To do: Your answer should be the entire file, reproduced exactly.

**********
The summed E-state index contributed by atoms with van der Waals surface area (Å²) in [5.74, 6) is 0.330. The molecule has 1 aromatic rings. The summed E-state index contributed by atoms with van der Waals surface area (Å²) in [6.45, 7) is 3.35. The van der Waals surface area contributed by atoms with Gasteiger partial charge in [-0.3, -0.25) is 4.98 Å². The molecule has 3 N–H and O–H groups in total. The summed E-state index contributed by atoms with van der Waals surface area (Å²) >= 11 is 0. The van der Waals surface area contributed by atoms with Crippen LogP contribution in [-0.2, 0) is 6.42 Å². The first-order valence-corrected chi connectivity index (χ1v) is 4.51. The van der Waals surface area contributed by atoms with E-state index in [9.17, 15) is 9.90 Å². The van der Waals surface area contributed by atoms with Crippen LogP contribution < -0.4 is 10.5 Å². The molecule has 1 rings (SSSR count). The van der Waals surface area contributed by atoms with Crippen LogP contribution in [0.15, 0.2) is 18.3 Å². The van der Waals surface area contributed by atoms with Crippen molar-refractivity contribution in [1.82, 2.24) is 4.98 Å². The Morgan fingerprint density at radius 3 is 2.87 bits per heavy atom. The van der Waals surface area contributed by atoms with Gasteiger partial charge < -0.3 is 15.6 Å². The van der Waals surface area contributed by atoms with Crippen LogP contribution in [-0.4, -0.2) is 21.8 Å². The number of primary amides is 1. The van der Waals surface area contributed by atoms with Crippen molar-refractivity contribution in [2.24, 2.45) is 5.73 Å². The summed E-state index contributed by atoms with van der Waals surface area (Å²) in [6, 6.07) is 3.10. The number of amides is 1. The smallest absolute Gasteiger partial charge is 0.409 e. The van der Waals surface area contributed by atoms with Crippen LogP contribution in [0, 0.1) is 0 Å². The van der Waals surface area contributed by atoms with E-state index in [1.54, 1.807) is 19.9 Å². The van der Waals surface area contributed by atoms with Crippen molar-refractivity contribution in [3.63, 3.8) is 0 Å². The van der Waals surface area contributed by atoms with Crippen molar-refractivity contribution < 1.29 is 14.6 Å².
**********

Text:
The summed E-state index contributed by atoms with van der Waals surface area (Å²) in [5.74, 6) is 0.330. The molecule has 1 aromatic rings. The summed E-state index contributed by atoms with van der Waals surface area (Å²) in [6.45, 7) is 3.35. The van der Waals surface area contributed by atoms with Gasteiger partial charge in [-0.3, -0.25) is 4.98 Å². The molecule has 3 N–H and O–H groups in total. The summed E-state index contributed by atoms with van der Waals surface area (Å²) >= 11 is 0. The van der Waals surface area contributed by atoms with Crippen LogP contribution in [-0.2, 0) is 6.42 Å². The first-order valence-corrected chi connectivity index (χ1v) is 4.51. The van der Waals surface area contributed by atoms with E-state index in [9.17, 15) is 9.90 Å². The van der Waals surface area contributed by atoms with Crippen LogP contribution < -0.4 is 10.5 Å². The molecule has 1 rings (SSSR count). The van der Waals surface area contributed by atoms with Crippen LogP contribution in [0.15, 0.2) is 18.3 Å². The van der Waals surface area contributed by atoms with Crippen molar-refractivity contribution in [1.82, 2.24) is 4.98 Å². The Morgan fingerprint density at radius 3 is 2.87 bits per heavy atom. The van der Waals surface area contributed by atoms with Gasteiger partial charge < -0.3 is 15.6 Å². The van der Waals surface area contributed by atoms with Crippen LogP contribution in [-0.4, -0.2) is 21.8 Å². The number of primary amides is 1. The van der Waals surface area contributed by atoms with Crippen molar-refractivity contribution in [2.24, 2.45) is 5.73 Å². The summed E-state index contributed by atoms with van der Waals surface area (Å²) in [6, 6.07) is 3.10. The number of amides is 1. The smallest absolute Gasteiger partial charge is 0.409 e. The van der Waals surface area contributed by atoms with Crippen LogP contribution in [0, 0.1) is 0 Å². The van der Waals surface area contributed by atoms with E-state index in [1.54, 1.807) is 19.9 Å². The van der Waals surface area contributed by atoms with Crippen molar-refractivity contribution in [3.63, 3.8) is 0 Å². The van der Waals surface area contributed by atoms with Crippen molar-refractivity contribution < 1.29 is 14.6 Å².